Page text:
Reasoned opinion - tax treatment of cross-border mergers etc.

Regarding reasoned opinion - tax treatment of cross-border mergers etc.

I. Introduction
Reference is made to the EFTA Surveillance Authority’s reasoned opinion of 2 March 2011 (Event No: 566521) concerning the tax treatment of cross-border mergers etc., and to the Authority’s follow-up letter of 2 December 2011 (Event No: 616200/616046).

As notified in our letter to the Authority of 2 May 2011, the Norwegian Government proposed a number of amendments to the tax rules on cross border mergers etc. during the spring of 2011. The amendments concern the taxation of companies and shareholders when companies are relocating, as well as the taxation of companies and shareholders in connection with cross-border mergers and demergers, where the acquiring company is resident in another EEA state. All of the proposed amendments were adopted by the Parliament and sanctioned by the Government in June 2011.

In the view of the Ministry of Finance, the amendments in the Tax Act sections 10-37, 10-71, 11-11 and 14-48 means that the tax rules concerning companies and shareholders when companies are relocating, as well as the tax rules concerning companies and shareholders in connection with cross-border mergers and demergers, complies with the reasoned opinion of 2 March 2011. The amendments are discussed further under item II-IV below.

On 29 November 2011 the European Court of Justice published its judgment in the case C-371/10 National Grid Indus. The judgment may have implications for the compatibility of exit taxes with EEA-agreement in general. However, in light of the fact that the Norwegian exit taxes for merging, demerging and relocating companies within the EEA have been abolished, it seems that the judgment does not affect the issue of compliance with the Authority’s reasoned opinion of 2 March 2011.

As mentioned in our letter of 2 May 2011, a Norwegian AS/ASA and a Norwegian SE-company may be merged without taxation; within the framework of the Tax Act section 11-2 et seq. The issue of mergers between Norwegian AS/ASA and Norwegian SE-companies is not discussed further in this letter.

Item V below concerns the issue of exit tax on single objects (cf. section 9-14 of the Tax Act).

II. Cross-border mergers and demergers
Following amendments of the Tax Act section 11-11, adopted on 10 June 2011, a cross-border merger or demerger, where the acquiring company is resident in another EEA state, will not entail taxation of unrealised capital gains on the transferring company’s assets or liabilities. Further, the merger or demerger will not entail taxation of unrealised capital gains on shares owned by shareholders of the transferring company. The transferring company may opt for taxation of the merger/demerger, according to wish. The amendments are effective as from the income year of 2011.

As explained in our letter of 2 May 2011, the conditions for the tax exemption are as follows:

• The merger or demerger must take place within the regulation of the Companies Act or the Public Companies Act. The Companies Act and the Public Companies Act regulates cross border mergers and demergers within the EEA, in line with the Merger directive (Directive 2005/56/EC).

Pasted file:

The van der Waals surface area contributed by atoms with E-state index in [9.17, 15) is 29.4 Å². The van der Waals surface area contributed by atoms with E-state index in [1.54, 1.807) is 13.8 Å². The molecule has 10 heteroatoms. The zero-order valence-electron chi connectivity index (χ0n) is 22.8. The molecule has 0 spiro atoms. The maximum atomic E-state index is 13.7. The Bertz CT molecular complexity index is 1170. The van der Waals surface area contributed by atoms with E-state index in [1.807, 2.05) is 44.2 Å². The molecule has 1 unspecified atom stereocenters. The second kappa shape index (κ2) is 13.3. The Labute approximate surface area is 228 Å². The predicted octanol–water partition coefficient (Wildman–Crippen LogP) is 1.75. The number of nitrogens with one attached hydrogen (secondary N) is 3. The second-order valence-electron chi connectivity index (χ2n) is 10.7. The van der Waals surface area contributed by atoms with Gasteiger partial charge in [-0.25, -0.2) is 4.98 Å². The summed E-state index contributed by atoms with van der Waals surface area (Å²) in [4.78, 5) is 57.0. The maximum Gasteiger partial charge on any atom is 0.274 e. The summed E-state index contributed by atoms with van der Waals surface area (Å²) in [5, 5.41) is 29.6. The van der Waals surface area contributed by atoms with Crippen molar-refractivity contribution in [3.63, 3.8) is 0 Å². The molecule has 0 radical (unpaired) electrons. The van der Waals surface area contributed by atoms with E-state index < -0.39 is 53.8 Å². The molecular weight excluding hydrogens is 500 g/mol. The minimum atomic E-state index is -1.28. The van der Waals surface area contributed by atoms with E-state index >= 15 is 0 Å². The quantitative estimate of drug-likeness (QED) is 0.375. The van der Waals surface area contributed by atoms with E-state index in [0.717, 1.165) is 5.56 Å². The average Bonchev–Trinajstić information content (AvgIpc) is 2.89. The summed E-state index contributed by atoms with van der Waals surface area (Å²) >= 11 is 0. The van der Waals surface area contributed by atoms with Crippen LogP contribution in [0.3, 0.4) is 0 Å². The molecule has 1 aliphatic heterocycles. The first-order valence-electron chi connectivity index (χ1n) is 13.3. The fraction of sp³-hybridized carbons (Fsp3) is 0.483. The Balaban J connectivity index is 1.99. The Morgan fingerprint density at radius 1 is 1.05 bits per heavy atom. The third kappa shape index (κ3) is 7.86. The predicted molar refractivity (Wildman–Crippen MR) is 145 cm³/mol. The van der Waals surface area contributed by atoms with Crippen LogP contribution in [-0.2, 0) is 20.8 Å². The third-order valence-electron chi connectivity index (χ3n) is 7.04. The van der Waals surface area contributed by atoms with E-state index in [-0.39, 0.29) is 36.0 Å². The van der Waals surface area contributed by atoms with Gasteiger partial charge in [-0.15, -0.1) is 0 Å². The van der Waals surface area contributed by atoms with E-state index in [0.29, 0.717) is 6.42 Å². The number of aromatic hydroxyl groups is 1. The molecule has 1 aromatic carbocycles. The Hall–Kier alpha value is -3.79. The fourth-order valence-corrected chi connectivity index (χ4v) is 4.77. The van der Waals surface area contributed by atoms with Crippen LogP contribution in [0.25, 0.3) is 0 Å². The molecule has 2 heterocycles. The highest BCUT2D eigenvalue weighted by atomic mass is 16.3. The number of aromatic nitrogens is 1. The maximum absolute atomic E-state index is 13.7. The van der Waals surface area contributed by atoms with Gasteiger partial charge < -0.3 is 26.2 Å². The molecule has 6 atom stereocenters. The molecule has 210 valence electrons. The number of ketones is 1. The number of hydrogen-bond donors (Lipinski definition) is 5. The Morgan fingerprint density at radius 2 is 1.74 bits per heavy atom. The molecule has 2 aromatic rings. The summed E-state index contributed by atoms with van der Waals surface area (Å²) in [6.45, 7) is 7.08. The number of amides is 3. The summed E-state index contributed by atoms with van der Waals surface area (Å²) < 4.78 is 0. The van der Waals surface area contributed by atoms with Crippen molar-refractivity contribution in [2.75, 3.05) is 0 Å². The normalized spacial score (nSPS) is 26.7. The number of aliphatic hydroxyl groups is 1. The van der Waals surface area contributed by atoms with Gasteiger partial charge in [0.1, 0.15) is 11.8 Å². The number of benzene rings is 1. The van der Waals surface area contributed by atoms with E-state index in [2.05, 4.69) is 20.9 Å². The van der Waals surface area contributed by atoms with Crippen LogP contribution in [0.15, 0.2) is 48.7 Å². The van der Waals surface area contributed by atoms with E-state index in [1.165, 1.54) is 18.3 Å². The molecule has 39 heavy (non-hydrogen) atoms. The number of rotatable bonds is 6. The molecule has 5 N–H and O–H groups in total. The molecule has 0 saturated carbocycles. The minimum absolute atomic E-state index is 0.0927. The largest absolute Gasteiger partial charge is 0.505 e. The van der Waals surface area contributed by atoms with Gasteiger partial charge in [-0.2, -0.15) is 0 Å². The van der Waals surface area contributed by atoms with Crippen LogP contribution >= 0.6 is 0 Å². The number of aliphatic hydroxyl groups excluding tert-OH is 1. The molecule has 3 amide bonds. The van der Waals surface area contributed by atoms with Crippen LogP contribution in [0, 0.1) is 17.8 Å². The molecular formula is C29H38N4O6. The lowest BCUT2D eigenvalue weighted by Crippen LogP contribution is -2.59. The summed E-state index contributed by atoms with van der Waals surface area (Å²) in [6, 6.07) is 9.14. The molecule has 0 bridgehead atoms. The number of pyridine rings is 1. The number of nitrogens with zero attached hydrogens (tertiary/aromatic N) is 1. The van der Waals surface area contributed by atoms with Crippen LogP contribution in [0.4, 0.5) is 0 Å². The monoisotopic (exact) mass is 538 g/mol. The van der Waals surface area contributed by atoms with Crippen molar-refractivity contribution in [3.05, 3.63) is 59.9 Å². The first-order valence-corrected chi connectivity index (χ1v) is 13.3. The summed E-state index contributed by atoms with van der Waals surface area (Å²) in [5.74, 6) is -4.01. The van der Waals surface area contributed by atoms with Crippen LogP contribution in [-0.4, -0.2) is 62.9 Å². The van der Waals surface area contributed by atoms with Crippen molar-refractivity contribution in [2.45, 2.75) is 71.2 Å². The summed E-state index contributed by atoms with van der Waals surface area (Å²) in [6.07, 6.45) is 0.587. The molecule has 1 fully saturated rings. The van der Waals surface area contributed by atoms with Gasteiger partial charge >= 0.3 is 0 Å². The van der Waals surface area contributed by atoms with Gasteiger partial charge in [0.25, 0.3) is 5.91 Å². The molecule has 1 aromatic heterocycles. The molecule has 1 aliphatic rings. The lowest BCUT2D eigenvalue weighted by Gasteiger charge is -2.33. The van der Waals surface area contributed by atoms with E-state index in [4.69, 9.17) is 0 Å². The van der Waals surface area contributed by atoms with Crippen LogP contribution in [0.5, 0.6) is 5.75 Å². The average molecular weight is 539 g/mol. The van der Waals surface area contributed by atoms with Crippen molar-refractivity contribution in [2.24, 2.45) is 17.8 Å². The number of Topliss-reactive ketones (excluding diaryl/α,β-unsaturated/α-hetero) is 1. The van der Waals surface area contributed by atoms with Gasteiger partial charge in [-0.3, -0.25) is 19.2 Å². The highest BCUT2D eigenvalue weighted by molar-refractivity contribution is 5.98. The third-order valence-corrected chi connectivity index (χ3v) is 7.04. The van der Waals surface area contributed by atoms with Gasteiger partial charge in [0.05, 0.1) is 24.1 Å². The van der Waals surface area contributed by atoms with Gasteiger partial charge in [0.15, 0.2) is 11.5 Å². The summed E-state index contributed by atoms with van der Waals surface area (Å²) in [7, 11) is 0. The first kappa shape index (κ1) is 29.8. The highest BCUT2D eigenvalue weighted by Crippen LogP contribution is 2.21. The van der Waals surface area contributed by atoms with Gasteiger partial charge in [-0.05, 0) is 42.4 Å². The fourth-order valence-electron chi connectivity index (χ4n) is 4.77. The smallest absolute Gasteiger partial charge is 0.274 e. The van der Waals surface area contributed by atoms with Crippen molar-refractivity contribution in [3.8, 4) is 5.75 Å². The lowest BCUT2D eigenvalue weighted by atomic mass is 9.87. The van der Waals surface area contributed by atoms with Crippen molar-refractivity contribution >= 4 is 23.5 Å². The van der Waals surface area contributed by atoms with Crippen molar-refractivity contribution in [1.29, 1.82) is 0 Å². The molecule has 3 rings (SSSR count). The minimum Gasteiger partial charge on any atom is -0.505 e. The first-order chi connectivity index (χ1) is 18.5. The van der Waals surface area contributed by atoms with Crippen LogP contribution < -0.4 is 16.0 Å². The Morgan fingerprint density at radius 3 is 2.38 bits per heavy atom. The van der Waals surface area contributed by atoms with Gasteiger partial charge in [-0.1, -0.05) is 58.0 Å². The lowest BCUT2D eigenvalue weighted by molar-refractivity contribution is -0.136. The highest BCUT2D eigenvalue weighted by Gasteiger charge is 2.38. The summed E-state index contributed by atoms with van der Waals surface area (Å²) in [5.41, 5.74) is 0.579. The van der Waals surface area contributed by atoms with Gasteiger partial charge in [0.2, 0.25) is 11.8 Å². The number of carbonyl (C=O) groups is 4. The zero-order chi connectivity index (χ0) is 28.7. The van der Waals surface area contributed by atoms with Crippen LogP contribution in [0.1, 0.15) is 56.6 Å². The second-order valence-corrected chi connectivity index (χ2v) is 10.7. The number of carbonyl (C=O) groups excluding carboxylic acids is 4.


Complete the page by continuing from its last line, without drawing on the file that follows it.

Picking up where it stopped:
• In conformity with the conditions for tax free mergers and demergers involving only Norwegian companies, the compensation given to the shareholders of the transferring company, other than shares of companies directly involved in the merger or demerger, must not exceed 20 percent of the total compensation given to the shareholders of the transferring company. The tax exemption does not apply to other forms of compensation than shares of companies directly involved in the merger or demerger.

• The principles of fiscal continuity apply to cross-border mergers and demergers in the same way as for purely domestic mergers and demergers. This means that the acquiring company must take over all fiscal values, as well as dates of acquisition for all transferred assets and liabilities. For the shareholders, the fiscal values and dates of acquisition of the disposed shares in the transferring company must be relocated to the received shares of the acquiring company. The distribution of fiscal values etc. will be carried out according to the same rules that apply to domestic mergers and demergers.

The merging or demerging company is not required to hold and/or maintain a branch in Norway. For example, a company resident in Norway which does not hold any assets or liabilities within the Norwegian fiscal area, may be merged into a company resident in another EEA state, without taxation of the shareholders of the transferring company.

The amendment of the Tax Act section 11-11, cf. subsection seven; introduced a limitation on the application of the provisions on tax-free cross-border mergers and demergers. The regulations exclude from the tax exemption reorganisations including companies resident in low tax countries, cf. the Tax Act section 10-63. Hence, none of the companies involved in the merger or demerger should be resident in a low-tax jurisdiction within the EEA.

A low-tax jurisdiction is defined in the Norwegian Tax Act section 10-63 as a country whose income tax on corporate profits is less than two-thirds of the Norwegian tax that would apply if the company in question was resident in Norway.

However, this limitation does not apply if the foreign company resident in a low-tax jurisdiction within the EEA is genuinely established in the other EEA state and carries out real economic activity there, and Norway pursuant to an agreement is able to obtain information from the other state, cf. the tax Act section 10-64 b. These requirements (“genuinely established” and “real economic activity”) are aimed at fictitious arrangements and are framed to prevent tax avoidance. In our view, such measures are in line with the ECJ judgment in C-196/04 Cadbury Schweppes. In assessing whether the requirements are fulfilled, the preparatory works indicate that several criteria may be relevant, for instance whether the company in question has employees, premises etc. However, the relevance and significance of such criteria may vary depending on the character of the company in question and the type of activity carried out.